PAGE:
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Thank You, Sir, May I Have Another?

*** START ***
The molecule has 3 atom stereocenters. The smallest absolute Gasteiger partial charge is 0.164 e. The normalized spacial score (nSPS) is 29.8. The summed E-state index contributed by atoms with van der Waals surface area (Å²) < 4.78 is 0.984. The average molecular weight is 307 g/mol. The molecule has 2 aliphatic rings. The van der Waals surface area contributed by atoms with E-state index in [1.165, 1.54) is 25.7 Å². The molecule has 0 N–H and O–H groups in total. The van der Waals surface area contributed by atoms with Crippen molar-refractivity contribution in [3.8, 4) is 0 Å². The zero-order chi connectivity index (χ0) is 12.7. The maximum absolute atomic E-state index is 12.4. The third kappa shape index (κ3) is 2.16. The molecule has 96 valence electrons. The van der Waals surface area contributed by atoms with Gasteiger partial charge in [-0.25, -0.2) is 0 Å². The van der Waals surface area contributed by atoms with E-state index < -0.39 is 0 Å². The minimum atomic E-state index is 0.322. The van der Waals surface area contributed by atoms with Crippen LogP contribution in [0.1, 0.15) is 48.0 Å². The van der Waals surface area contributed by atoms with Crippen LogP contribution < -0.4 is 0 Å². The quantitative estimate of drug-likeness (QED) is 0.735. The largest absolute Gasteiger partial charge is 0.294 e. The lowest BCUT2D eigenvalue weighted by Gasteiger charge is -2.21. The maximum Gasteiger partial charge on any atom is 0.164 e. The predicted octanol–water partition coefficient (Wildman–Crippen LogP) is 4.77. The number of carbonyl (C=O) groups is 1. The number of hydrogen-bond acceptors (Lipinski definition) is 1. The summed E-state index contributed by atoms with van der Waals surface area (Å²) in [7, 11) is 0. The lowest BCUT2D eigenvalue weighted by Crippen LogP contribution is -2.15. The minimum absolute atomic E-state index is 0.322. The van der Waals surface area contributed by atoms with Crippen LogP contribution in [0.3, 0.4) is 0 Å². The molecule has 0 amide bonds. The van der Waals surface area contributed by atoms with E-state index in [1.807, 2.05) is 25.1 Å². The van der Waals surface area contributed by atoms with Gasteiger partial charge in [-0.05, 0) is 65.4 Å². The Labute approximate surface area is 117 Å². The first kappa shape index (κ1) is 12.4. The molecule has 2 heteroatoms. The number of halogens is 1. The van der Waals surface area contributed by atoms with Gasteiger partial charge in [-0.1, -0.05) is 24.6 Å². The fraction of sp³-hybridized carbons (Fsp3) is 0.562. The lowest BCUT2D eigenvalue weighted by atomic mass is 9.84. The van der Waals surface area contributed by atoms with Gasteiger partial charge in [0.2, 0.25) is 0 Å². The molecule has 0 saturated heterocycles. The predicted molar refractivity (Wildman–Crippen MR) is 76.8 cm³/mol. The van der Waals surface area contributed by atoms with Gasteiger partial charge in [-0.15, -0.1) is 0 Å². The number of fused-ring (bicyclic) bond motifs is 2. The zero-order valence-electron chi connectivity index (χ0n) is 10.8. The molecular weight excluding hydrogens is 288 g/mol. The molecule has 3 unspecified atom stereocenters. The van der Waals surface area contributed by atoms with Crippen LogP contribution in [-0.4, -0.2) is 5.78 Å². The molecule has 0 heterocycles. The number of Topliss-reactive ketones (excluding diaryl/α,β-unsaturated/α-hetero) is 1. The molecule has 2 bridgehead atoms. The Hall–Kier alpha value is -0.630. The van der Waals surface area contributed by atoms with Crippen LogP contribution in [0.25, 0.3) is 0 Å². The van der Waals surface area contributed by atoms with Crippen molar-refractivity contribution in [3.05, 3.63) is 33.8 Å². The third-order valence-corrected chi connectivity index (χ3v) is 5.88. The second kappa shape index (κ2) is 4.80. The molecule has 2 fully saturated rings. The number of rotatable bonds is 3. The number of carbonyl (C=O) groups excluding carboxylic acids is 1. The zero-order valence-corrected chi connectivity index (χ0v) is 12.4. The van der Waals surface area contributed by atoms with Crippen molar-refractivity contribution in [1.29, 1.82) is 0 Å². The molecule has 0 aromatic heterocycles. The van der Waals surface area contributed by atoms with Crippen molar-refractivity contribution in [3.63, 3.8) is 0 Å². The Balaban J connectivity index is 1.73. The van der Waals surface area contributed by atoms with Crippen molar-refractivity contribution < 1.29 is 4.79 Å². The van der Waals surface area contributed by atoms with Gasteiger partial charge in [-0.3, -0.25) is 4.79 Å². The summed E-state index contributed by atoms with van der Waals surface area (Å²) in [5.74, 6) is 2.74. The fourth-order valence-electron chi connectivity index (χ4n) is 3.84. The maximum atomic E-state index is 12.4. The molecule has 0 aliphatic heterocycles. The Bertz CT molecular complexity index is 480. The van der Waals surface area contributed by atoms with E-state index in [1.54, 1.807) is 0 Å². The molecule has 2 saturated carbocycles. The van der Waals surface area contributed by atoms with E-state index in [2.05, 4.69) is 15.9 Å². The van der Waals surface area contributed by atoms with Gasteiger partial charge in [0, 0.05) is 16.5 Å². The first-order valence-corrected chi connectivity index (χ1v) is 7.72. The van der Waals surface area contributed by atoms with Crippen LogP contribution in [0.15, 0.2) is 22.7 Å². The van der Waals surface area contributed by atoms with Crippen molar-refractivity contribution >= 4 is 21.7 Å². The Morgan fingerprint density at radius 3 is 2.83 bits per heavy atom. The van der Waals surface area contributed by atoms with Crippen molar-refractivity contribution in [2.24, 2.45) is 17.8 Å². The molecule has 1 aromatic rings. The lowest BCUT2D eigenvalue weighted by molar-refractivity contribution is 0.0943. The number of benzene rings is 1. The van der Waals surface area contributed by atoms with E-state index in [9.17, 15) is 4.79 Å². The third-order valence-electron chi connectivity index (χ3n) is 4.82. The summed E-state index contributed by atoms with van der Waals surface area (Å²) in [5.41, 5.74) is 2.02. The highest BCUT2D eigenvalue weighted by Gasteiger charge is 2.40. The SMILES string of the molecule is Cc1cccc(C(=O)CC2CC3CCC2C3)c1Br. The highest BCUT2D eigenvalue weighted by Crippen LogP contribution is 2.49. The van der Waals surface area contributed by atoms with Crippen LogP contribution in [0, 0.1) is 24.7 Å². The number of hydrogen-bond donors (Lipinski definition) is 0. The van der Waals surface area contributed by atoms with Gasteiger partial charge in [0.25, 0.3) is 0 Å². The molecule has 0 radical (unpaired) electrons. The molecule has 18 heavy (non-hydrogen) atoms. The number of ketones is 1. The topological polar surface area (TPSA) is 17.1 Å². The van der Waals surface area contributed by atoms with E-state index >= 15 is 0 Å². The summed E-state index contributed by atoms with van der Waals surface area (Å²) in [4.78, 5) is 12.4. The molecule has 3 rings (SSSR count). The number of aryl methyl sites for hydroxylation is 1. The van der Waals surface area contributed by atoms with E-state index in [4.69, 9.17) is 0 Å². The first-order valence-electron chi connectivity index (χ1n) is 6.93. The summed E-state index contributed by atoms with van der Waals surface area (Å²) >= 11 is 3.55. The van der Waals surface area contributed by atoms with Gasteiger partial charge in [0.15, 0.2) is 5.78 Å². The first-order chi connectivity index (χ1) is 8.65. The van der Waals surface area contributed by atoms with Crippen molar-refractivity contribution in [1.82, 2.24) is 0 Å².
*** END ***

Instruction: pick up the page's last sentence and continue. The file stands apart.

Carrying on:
It is one of the great tragedies of modern marriage that no one has yet figured out how to conjure up a Thank-You Note Fairy. But they haven’t, so you and your groom have to write them. You can do this. It will make your marriage stronger. OK, maybe it won’t, but you and your groom still have to do it. Let go of the big myth. Many etiquette guides say that your guests, should they choose to give you a gift, have a year to give you a wedding gift. This has led to the erroneous belief that you and your groom have a year to write your thank-you notes. This is, alas, false. False, false, false. Most thank-you notes should have a two-week turnaround. For wedding gift thank-yous, figure two weeks plus the honeymoon. Five weeks max. I know it sucks on the surface. But, really, it’s better to get them out of the way anyway. Your best bet: knock ‘em out nightly. As gifts arrive, take ten or fifteen minutes each night to write notes for that day’s bounty. It really won’t take long, and you will feel a sweet sense of really having your act together. If you can’t handle that, keep a meticulous list of what came from whom and sit down with your guy to do your notes at least once a week. No matter what the temptation, DO NOT let them pile up any longer than that. The longer you let them sit, the more overwhelming the chore becomes. Just chip away at them in easy little stacks and you’ll never have to lock yourselves into an isolation chamber for a weekend to get them done. Yes, your groom really does have to help. Even if you’re the nice one and he’s the gruff one. It really isn’t just your job – the gifts are for both of you. He may resist or make excuses. This isn’t because he’s sexist or a jerk, it’s just that he’s as unsure about what to write as you are. Fortunately, we’re here to help. You don’t have to reinvent the wheel. Thank-you notes are really pretty easy when you get the hang of them. There’s no need to write a novel or give the recipient a download of your life. Be simple, warm, and genuinely grateful. (Oh, and be handwritten. No resorting to the computer unless one of you has a physical disability that prevents you from hand writing things. Definitely no preprinted cards.) The surefire formula. 1. To start off, thank your generous loved one for thinking of you. If he or she also traveled to your wedding, thanks are due for that effort as well. If you want to throw in a line about how great it was to see him or her, go nuts. 2. Thank him or her specifically for the gift. Describe it in a line or two, and why it’s so great. (“The new clock will go perfectly in our living room, and Nigel loves the way it chimes.” “How nice of you to remember our Saturday pancake breakfasts! The new whisk and bowl really let us load on the blueberries!” “The his-and-hers hunting knives you sent have serrated edges that can cut right through a tin can, and we love the no-slip grips!”) 3. Mention how you will be using the gift. (“We can’t wait to use our new camping equipment when we hike the Appalachian Trail this spring!”) This is especially true for monetary gifts. (“Your check allowed us to take a beautiful kayaking trip during our honeymoon!” “As you know, we’ve been working hard on our underground zombie-attack bunker. Your generous gift allowed us to lay in enough hardtack and freeze-dried ice cream for a whole year! You definitely have a spot if you can make it through the ravening masses!”) 4. Thank the giver again, then use a warm sign-off. This would be one of those times when you want to use “Love,” or “Yours.” Hate the gift, love the giver. If someone sends you something that’s absolutely wretched, remember that the gift is tangible proof of the fact that the giver cares about you. It’s just that it’s manifesting in an odd way. Use the same formula as above, be as gracious as you possibly can, and think about the time and care your Great Uncle Milo took in picking out the macramé owl with the eyes that follow you around the room. If you can’t bring yourself to lie, tell the truth kindly and carefully. And very selectively. (“Thank you so much for the oil painting! Sergio and I can’t get over the incredible colors!”) Pat yourselves on the back. Once you and your groom are done, you really should feel proud of yourselves. You’ve spread a little good in the world. Your friends and family will be genuinely happy to get warm, personalized notes, and they’ll feel great knowing they gave you gifts that you really enjoy. Even if they didn’t.

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